Panch PokhariA short walk from Jata Pokhari. There are five small lakes, known as Panch Pokhari, within this huge glacial cirque. The unmistakable Annapurna South dominates the western horizon.
- to . "Wilderness" is the only apt term for the wild and rugged basin of the Lhiku Khola valley. The mountain views are sensational, with views extending north into Tibet, as you cross the Thulo Lapcha pass at 4838 m, traditionally used by local Sherpas to bring yaks across the mountains to Ngeju. The trek follows the Likhu Khola Valley until you reach the remote yak pastures of Ngeju nestling at the foot of the ice-fall tumbling from the sacred summit of Numbur. The ancient Buddhist Shrine of Kau Gumba lies above the tree-line in the upper Likhu Khola Valley enclosed by a great sweep of high rock and snow peaks. Dudhkunda, the 'Milky Lake' rests in the heart of the basin, surrounded by tumbling glaciers and large moraines.
LhachhewarOne of the most beautiful Sherpa villages in the Upper Ramechhap region, with its astonishing landscapes, cultural wealth and the hospitable Sherpa people. 'Sewar' offers an experience of Sherpa culture where people have maintained the traditional way of life.
KyamaThe trail goes through the river valley, descending through deep forest to Kyama (3,190 m) with good views along the way of Pathibara and Numberchuili.
GumdelWith the gleaming Numberchuili as the backdrop, Gumdel is a tiny hamlet gathered around a large Buddhist Stupa. The Gumdel Home Stays offer the best of Sherpa hospitality and cultural traditions amidst luxuriant landscape and spectacular mountain scenery. From here the trail descends through dense forest finally meeting the Everest trail at Bhandar.
ThodungA small active monastery surrounded by an aroma of pines, natural beauty, and a variety of flora that enhance the serenity of the monastery and its surroundings.
LapchaneTamdanda above the Newar village of Lapchane, is one of the tallest hills in Ramechhap. From here you can see most of the central and eastern Himalayan peaks Dhalguiri, Annapurna, Gauri Shanker, Numbur, Makalu, Kanchenjunga. The peak also offers breathtaking sunrise and sunset views during good weather. The variety of flora and fauna, with 65 species of birds, makes it the place to head off to for nature lovers. Tamdanda at 3,000 m provides the best east-west panoramic Himalaya views in the area and also hosts the largest variety of bird species in the mid hills of Nepal.
ThoseBefore the construction of the Jiri Road, this was the busiest market town on the trade route between Namche and Lamosangu.
NumburchuiliA mini-Everest - 'Numbur' is often mistaken for Everest when viewed from Nagarkot, due to the similarity in their shapes. On this trek you get close enough to drink the pure glacial water at the base of the peak, following the Likhu Khola Valley until you reach the remote yak pastures of Ngeju nestled at the foot of the ice-fall tumbling from the sacred summit of Numbur.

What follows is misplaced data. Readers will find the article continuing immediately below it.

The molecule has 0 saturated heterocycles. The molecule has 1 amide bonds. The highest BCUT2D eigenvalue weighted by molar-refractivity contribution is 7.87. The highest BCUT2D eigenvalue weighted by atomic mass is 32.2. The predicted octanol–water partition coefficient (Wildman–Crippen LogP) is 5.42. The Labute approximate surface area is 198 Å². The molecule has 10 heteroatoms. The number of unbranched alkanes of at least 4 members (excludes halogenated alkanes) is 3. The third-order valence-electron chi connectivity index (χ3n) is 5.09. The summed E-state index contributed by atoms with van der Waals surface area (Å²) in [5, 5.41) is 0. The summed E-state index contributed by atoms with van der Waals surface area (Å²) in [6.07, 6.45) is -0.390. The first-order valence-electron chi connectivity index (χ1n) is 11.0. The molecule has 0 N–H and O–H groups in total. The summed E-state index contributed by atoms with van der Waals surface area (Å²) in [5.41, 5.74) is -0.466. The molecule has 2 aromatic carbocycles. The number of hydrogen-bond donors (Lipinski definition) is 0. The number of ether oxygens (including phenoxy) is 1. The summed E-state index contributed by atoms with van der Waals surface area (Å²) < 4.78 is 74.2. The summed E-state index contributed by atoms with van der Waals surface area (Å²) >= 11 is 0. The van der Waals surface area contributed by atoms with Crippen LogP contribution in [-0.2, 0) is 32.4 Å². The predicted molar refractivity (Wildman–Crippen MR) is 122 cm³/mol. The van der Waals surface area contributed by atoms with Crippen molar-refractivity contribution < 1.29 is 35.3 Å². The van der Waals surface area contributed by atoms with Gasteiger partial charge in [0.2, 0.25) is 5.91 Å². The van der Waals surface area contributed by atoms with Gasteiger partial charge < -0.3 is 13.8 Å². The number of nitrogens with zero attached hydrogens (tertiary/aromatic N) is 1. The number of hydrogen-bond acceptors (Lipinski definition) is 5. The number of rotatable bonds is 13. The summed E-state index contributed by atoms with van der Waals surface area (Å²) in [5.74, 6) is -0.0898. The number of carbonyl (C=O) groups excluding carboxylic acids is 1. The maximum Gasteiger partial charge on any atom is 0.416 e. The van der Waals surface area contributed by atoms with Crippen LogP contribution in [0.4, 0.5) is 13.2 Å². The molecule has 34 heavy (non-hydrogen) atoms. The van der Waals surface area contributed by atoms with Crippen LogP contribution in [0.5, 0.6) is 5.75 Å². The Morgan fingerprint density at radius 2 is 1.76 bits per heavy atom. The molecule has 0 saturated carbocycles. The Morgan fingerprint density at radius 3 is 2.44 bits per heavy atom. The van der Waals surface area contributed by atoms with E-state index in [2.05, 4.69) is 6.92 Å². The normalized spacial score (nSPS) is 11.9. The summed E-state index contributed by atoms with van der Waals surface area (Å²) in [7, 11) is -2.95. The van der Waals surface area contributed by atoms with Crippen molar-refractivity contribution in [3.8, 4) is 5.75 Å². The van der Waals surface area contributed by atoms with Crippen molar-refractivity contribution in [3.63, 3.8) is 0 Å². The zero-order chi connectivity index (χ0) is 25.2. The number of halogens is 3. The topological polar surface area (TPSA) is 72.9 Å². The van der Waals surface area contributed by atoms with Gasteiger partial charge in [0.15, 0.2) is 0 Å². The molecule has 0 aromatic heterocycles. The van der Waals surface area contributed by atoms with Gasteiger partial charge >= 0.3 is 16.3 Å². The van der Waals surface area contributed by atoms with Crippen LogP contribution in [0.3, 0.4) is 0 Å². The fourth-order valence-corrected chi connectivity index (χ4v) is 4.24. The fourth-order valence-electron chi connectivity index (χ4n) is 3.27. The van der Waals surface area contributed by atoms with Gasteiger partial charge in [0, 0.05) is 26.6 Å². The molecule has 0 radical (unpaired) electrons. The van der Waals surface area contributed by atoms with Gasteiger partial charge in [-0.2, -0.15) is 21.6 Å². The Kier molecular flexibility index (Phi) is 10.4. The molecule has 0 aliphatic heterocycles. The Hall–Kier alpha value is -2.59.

- Yak cheese
- High altitude organic tea
The villages of Jiri, Shivalaya, Deurali, Bamti-Bhandar and Gumdel are well-served with trekking lodges, toilets and hot (bucket) showers.
In Kharare, Lahaksewar and Kyam accommodation is in an actual home or 'Community-run homestay', so the cross-cultural exchange is more authentic. Although part of the trek is in uninhabited areas, community-run homestays operate during the trekking season so it's quite suitable for independent trekkers.
The area above Khahare to Sewar is uninhabited so camping is the only option at Panipakha, Phokte, Maanedanda, Jatapokhari, Panch pokhari, Thare, and Ngeju.
Note: the trek requires camping for at least 4-5 nights (usually night 2-6), so you will need to be well equipped with tents, sleeping gear, cooking equipment and sufficient food. There is no shortage of drinking water along the route (although bring water purification tablets to be safe). There are some basic stone and timber shelters at the camp sites. It is possible to sleep in the shelters, however they are open on one side and the roofs are not entirely waterproof. Shelters to be muddy from May – September during the monsoon season. There are no toilets at the camp sites.
Guides and porters can be organised through some trekking agencies in Kathmandu or it is possible to find a local guide in Jiri or Shivalaya.
The trekking route requires some fairly dramatic gains in altitude. Allow sufficient time to acclimatise to altitude to avoid altitude sickness (acute mountain sickness - AMS). It is possible to trek from Khare - Panipakha in one day, and then from Panipakha to Jata Pokhari on the next day, however this involves a gain in altitude of 2200 m in two days which may cause issues for some people.
If you plan to continue along the Everest trail, the 'Numbur Cheese Circuit' provides excellent options for acclimatization.